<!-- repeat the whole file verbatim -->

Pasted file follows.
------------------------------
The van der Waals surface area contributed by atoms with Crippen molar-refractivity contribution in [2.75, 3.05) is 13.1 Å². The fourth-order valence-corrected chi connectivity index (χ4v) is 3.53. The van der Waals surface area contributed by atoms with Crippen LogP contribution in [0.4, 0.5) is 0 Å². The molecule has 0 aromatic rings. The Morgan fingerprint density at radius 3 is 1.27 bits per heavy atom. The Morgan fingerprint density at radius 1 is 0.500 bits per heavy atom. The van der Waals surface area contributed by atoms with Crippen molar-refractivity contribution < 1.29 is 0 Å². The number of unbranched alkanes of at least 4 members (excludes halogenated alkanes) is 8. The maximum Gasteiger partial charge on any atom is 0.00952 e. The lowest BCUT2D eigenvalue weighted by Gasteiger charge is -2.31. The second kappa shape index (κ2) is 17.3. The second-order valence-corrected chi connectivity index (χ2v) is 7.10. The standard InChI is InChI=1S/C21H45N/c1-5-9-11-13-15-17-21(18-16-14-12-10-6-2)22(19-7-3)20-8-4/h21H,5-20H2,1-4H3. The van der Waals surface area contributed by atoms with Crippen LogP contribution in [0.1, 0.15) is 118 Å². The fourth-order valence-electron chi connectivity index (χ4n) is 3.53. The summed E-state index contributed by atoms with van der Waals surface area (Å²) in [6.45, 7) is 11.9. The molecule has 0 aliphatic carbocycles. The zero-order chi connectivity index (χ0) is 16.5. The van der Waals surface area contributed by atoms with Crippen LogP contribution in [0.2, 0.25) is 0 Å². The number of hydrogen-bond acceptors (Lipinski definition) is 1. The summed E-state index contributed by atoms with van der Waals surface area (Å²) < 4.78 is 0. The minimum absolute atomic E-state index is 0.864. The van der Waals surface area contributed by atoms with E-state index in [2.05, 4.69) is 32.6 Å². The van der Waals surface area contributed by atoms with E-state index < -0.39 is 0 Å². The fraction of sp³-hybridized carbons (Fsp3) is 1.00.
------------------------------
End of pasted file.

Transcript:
The van der Waals surface area contributed by atoms with Crippen molar-refractivity contribution in [2.75, 3.05) is 13.1 Å². The fourth-order valence-corrected chi connectivity index (χ4v) is 3.53. The van der Waals surface area contributed by atoms with Crippen LogP contribution in [0.4, 0.5) is 0 Å². The molecule has 0 aromatic rings. The Morgan fingerprint density at radius 3 is 1.27 bits per heavy atom. The Morgan fingerprint density at radius 1 is 0.500 bits per heavy atom. The van der Waals surface area contributed by atoms with Crippen molar-refractivity contribution < 1.29 is 0 Å². The number of unbranched alkanes of at least 4 members (excludes halogenated alkanes) is 8. The maximum Gasteiger partial charge on any atom is 0.00952 e. The lowest BCUT2D eigenvalue weighted by Gasteiger charge is -2.31. The second kappa shape index (κ2) is 17.3. The second-order valence-corrected chi connectivity index (χ2v) is 7.10. The standard InChI is InChI=1S/C21H45N/c1-5-9-11-13-15-17-21(18-16-14-12-10-6-2)22(19-7-3)20-8-4/h21H,5-20H2,1-4H3. The van der Waals surface area contributed by atoms with Crippen LogP contribution in [0.1, 0.15) is 118 Å². The fourth-order valence-electron chi connectivity index (χ4n) is 3.53. The summed E-state index contributed by atoms with van der Waals surface area (Å²) in [6.45, 7) is 11.9. The molecule has 0 aliphatic carbocycles. The zero-order chi connectivity index (χ0) is 16.5. The van der Waals surface area contributed by atoms with Crippen LogP contribution in [0.2, 0.25) is 0 Å². The number of hydrogen-bond acceptors (Lipinski definition) is 1. The summed E-state index contributed by atoms with van der Waals surface area (Å²) < 4.78 is 0. The minimum absolute atomic E-state index is 0.864. The van der Waals surface area contributed by atoms with E-state index in [2.05, 4.69) is 32.6 Å². The van der Waals surface area contributed by atoms with E-state index < -0.39 is 0 Å². The fraction of sp³-hybridized carbons (Fsp3) is 1.00.